Impressionism – Definition, Examples, History & More – Art Theory Glossary

What is Impressionism?

Impressionism is an art movement that originated in France in the late 19th century. It is characterized by a focus on capturing the fleeting effects of light and atmosphere in a scene.

Impressionist artists sought to depict their subjects in a more spontaneous and naturalistic way, often using loose brushwork and vibrant colors to convey a sense of movement and immediacy.

This style of painting was a radical departure from the more traditional and academic approaches to art that were prevalent at the time.

Origins of Impressionism

Impressionism first emerged in the 1860s and 1870s in France, as a group of artists began to experiment with new techniques and approaches to painting.

The term “Impressionism” was coined by art critic Louis Leroy in 1874, after seeing Claude Monet’s painting “Impression, Sunrise.”

The artists associated with the Impressionist movement often worked outdoors, capturing scenes of everyday life and the natural world with a fresh and spontaneous approach.

Impressionist art is characterized by its emphasis on capturing the effects of light and atmosphere in a scene.

The artists often used short, broken brushstrokes to create a sense of movement and energy in their paintings.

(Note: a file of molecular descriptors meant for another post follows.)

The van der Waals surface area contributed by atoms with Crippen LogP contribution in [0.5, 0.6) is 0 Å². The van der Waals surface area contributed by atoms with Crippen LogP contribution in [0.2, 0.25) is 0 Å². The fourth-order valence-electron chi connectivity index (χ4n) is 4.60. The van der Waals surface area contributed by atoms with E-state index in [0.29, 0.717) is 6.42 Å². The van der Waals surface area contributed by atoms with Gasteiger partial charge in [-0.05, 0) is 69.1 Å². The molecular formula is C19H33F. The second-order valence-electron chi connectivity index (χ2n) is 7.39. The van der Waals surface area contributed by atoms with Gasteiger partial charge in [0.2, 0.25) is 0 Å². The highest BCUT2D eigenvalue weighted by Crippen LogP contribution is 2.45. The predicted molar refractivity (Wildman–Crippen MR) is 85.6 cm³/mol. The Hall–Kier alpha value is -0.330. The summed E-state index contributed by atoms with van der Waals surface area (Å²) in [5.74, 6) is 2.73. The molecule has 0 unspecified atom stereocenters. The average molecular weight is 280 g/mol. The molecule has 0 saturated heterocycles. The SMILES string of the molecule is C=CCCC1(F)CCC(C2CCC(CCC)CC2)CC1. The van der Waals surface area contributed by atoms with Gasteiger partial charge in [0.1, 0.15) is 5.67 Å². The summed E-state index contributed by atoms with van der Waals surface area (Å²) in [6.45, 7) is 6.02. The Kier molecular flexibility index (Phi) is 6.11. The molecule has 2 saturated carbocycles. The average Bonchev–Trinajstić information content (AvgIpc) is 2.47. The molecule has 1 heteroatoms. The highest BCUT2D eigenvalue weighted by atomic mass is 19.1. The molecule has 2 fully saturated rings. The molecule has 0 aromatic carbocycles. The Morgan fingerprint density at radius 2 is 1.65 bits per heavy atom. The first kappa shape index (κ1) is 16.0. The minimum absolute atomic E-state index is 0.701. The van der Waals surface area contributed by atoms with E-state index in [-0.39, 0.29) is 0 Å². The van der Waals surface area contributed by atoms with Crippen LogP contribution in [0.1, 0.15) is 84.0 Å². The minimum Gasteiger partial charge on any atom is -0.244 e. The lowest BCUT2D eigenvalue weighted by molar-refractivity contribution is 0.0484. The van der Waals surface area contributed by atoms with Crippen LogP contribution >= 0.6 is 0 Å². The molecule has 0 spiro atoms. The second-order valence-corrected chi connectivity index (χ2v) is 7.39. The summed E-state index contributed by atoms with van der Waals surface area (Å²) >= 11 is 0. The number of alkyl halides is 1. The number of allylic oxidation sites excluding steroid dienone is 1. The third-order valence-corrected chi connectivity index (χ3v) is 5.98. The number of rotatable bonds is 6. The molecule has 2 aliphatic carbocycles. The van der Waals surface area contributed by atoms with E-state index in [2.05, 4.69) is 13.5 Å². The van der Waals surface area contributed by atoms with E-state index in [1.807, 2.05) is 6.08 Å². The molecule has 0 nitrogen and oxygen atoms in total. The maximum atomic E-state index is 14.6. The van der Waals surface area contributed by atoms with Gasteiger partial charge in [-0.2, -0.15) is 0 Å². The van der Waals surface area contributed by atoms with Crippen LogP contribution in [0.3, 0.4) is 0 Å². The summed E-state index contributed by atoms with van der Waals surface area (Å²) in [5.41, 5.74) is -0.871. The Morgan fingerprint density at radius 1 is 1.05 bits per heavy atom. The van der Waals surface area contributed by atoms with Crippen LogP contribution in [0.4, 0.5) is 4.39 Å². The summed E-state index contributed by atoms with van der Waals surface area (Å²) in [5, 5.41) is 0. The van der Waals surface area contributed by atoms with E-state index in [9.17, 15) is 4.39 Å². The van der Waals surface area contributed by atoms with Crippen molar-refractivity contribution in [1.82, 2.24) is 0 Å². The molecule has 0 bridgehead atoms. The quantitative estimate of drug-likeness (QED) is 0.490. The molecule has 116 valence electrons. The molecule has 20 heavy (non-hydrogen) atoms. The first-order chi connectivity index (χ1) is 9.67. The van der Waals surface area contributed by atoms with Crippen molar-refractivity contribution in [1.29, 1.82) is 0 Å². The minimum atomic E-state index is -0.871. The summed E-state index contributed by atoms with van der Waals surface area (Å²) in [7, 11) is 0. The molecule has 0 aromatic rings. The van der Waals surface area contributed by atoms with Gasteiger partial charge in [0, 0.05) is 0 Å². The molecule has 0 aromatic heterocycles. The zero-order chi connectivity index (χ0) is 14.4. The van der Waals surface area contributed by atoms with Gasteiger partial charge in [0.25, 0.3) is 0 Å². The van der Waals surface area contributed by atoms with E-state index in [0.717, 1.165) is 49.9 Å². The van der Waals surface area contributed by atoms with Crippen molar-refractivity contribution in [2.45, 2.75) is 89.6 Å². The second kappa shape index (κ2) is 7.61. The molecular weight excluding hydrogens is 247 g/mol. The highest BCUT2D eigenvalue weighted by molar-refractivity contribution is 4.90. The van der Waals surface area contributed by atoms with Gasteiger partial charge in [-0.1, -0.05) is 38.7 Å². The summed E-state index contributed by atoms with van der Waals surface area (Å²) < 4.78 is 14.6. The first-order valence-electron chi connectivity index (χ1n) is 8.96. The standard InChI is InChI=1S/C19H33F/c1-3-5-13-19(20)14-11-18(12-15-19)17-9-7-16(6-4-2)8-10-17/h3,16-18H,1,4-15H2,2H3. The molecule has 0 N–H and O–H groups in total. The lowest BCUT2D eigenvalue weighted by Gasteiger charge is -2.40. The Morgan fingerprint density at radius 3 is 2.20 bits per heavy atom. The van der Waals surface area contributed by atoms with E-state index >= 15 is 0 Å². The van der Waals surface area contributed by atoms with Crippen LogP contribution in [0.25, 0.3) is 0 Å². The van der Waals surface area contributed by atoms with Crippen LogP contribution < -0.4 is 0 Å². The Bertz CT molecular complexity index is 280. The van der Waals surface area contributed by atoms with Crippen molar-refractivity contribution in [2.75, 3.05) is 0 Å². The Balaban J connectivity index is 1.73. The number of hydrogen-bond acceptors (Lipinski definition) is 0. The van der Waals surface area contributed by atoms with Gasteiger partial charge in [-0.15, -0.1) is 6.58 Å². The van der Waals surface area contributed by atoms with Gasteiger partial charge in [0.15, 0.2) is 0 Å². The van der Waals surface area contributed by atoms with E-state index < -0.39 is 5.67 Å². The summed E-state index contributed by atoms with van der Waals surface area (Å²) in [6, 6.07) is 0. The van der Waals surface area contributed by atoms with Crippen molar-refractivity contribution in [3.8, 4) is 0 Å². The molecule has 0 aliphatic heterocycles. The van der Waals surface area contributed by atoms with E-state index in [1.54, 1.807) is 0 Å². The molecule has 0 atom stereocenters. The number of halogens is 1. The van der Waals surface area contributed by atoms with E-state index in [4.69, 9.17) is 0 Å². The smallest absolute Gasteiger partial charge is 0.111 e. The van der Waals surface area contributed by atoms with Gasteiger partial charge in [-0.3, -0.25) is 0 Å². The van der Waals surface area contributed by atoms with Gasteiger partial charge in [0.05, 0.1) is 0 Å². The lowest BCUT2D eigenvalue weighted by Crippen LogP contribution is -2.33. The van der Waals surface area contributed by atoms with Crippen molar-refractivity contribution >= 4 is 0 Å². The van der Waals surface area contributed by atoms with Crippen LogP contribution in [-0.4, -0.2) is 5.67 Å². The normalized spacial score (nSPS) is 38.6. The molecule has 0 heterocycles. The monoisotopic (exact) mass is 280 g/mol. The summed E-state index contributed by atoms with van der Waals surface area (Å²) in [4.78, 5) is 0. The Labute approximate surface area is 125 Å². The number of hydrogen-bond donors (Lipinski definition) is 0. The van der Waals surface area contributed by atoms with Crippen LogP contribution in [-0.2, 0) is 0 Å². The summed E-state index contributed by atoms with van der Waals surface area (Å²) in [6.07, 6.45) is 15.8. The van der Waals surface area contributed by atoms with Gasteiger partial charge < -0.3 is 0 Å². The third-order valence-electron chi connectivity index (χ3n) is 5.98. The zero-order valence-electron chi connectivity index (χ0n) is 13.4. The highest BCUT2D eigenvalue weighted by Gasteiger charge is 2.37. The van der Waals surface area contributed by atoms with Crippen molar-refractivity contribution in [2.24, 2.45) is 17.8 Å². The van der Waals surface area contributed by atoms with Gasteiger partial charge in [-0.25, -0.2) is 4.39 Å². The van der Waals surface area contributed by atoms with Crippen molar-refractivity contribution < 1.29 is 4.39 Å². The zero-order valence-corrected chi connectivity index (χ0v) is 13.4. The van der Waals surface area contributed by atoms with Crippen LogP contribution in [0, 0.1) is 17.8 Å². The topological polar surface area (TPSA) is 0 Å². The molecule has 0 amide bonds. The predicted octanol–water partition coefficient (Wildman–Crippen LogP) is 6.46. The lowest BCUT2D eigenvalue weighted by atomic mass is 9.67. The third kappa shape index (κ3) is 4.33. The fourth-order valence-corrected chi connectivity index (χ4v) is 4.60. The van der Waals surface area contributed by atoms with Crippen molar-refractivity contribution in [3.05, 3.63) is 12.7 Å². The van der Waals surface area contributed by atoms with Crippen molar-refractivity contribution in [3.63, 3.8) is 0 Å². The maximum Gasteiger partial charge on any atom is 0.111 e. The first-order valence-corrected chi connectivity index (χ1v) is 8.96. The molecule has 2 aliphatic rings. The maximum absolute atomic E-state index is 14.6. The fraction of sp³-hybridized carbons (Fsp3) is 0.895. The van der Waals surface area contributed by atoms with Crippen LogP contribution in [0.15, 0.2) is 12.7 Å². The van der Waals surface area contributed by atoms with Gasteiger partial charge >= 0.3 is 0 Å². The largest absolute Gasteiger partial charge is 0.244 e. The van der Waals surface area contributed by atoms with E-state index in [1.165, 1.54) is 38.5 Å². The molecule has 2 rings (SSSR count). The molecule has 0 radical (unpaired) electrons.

Color was also a key element of Impressionist art, with artists using vibrant hues and bold contrasts to convey a sense of immediacy and emotion.

Key Artists of Impressionism

Some of the key artists associated with the Impressionist movement include Claude Monet, Edgar Degas, Pierre-Auguste Renoir, and Berthe Morisot.

Each of these artists brought their own unique style and perspective to the movement, but all shared a common interest in capturing the fleeting effects of light and atmosphere in their work.

Impact and Legacy of Impressionism

Impressionism had a profound impact on the art world, challenging traditional notions of what constituted “good” art and paving the way for future artistic movements.

The movement also had a lasting legacy, influencing generations of artists and shaping the way we perceive and appreciate art today.

Impressionist paintings are now some of the most sought-after and valuable works of art in the world.

Criticisms of Impressionism

Despite its popularity and influence, Impressionism was not without its critics.

Some art critics and academics at the time dismissed Impressionist art as unfinished or amateurish, arguing that it lacked the technical skill and precision of more traditional approaches to painting.

However, over time, the Impressionist movement has come to be recognized as a groundbreaking and revolutionary period in the history of art.